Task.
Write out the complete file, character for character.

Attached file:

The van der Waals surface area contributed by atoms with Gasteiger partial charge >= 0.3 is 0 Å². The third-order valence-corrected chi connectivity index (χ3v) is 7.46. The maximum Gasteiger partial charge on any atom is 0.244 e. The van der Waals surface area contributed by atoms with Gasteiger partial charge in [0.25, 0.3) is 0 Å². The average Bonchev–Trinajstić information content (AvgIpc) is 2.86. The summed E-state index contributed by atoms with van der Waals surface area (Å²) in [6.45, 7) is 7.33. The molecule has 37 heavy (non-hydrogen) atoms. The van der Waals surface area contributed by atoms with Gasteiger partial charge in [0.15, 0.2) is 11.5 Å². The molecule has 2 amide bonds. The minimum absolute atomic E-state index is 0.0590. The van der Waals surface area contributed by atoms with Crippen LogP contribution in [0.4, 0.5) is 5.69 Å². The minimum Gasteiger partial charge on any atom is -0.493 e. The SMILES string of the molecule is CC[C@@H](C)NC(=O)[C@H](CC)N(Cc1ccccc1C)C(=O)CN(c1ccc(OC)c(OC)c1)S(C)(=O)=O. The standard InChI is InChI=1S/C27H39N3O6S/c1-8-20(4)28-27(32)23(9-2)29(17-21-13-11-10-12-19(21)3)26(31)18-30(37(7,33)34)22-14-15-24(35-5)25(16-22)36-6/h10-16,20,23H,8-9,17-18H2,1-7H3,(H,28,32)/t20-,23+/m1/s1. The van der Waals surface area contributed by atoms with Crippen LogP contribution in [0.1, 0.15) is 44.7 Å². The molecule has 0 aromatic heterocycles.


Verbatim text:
The van der Waals surface area contributed by atoms with Gasteiger partial charge >= 0.3 is 0 Å². The third-order valence-corrected chi connectivity index (χ3v) is 7.46. The maximum Gasteiger partial charge on any atom is 0.244 e. The van der Waals surface area contributed by atoms with Gasteiger partial charge in [0.25, 0.3) is 0 Å². The average Bonchev–Trinajstić information content (AvgIpc) is 2.86. The summed E-state index contributed by atoms with van der Waals surface area (Å²) in [6.45, 7) is 7.33. The molecule has 37 heavy (non-hydrogen) atoms. The van der Waals surface area contributed by atoms with Gasteiger partial charge in [0.15, 0.2) is 11.5 Å². The molecule has 2 amide bonds. The minimum absolute atomic E-state index is 0.0590. The van der Waals surface area contributed by atoms with Crippen LogP contribution in [0.4, 0.5) is 5.69 Å². The minimum Gasteiger partial charge on any atom is -0.493 e. The SMILES string of the molecule is CC[C@@H](C)NC(=O)[C@H](CC)N(Cc1ccccc1C)C(=O)CN(c1ccc(OC)c(OC)c1)S(C)(=O)=O. The standard InChI is InChI=1S/C27H39N3O6S/c1-8-20(4)28-27(32)23(9-2)29(17-21-13-11-10-12-19(21)3)26(31)18-30(37(7,33)34)22-14-15-24(35-5)25(16-22)36-6/h10-16,20,23H,8-9,17-18H2,1-7H3,(H,28,32)/t20-,23+/m1/s1. The van der Waals surface area contributed by atoms with Crippen LogP contribution in [0.1, 0.15) is 44.7 Å². The molecule has 0 aromatic heterocycles.